“It was the real turning point in the B.C. reforestation program when the companies and the provincial forest branch initiated the largest reforestation effort in the history of the province to that day,” Lackey says. “It was also the impetuous for the rapid development of the new Campbell River Forest Nursery.”

Exact totals of numbers of trees planted to reforest the burned out area were not kept, but in 1939 and 1940 alone nearly two million seedlings were planted on Crown lands in the Sayward Forest. The companies with private lands affected by the fire also began reforestation of their lands in those years.

“Labour was hard to come by during the war years, and many men planting for the government and the companies identified as conscientious objectors or so-called Alternate Service Workers. Another labour source was the Young Men’s Forestry Training Program, established during the 1930s depression years,” Lackey says.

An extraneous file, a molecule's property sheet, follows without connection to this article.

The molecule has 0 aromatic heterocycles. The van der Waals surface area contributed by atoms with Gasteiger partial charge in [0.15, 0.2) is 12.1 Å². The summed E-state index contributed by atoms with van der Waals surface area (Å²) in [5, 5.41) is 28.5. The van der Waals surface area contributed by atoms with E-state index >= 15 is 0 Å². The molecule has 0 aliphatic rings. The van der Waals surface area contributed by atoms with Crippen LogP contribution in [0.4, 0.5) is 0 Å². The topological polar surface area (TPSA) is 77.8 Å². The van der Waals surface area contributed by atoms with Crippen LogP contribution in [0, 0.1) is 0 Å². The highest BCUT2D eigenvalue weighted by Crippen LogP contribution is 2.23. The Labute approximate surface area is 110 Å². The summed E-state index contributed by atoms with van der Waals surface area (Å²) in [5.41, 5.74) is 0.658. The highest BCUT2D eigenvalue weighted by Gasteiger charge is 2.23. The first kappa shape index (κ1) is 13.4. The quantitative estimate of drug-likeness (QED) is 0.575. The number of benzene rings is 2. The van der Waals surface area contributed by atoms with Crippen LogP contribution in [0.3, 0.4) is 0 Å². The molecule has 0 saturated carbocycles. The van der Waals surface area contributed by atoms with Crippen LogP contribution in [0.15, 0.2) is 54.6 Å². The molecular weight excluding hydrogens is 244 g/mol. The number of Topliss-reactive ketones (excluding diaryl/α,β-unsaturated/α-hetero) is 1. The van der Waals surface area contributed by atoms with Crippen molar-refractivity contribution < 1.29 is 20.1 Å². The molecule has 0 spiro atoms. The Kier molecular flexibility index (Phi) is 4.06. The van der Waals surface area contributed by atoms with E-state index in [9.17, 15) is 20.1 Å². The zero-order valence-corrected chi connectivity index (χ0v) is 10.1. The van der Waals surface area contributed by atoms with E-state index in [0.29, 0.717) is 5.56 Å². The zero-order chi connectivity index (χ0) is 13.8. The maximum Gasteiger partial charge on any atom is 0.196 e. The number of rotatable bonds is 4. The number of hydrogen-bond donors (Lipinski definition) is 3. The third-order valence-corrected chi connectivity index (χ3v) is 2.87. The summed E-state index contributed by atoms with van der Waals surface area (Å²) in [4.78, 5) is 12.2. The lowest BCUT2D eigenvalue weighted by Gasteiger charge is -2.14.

The post-fire reforestation was finally completed around 1954 with many millions of trees planted.

“The legacy of those early days of planting in the Campbell River area has borne fruit that continues to benefit our community and region today,” Lackey says.

Many of those early plantations at Knox Bay and the Great Fire sites have been harvested and replanted again. The Campbell River Nursery, now owned and operated by Pacific Regeneration Technologies Ltd., continues to provide up to 15 million seedlings each year for reforestation programs. In 1980, Sylvan Vale Nursery started in the Black Creek area and now produces more than seven million seedlings per year.

“What started out as an experimental program with the planting of 8,000 seedlings in Beaver Lodge Forest Lands in 1931 has become a program where an average of 218 million trees are planted throughout the province each year,” Lackey says.

In 1981, the province planted its one billionth tree. On May 29, 1997 the four billionth tree, a Douglas fir, was planted by Premier Glen Clark and the other western Canada premiers on the grounds of the Campbell River Museum. Today, the number of trees planted has more than doubled again.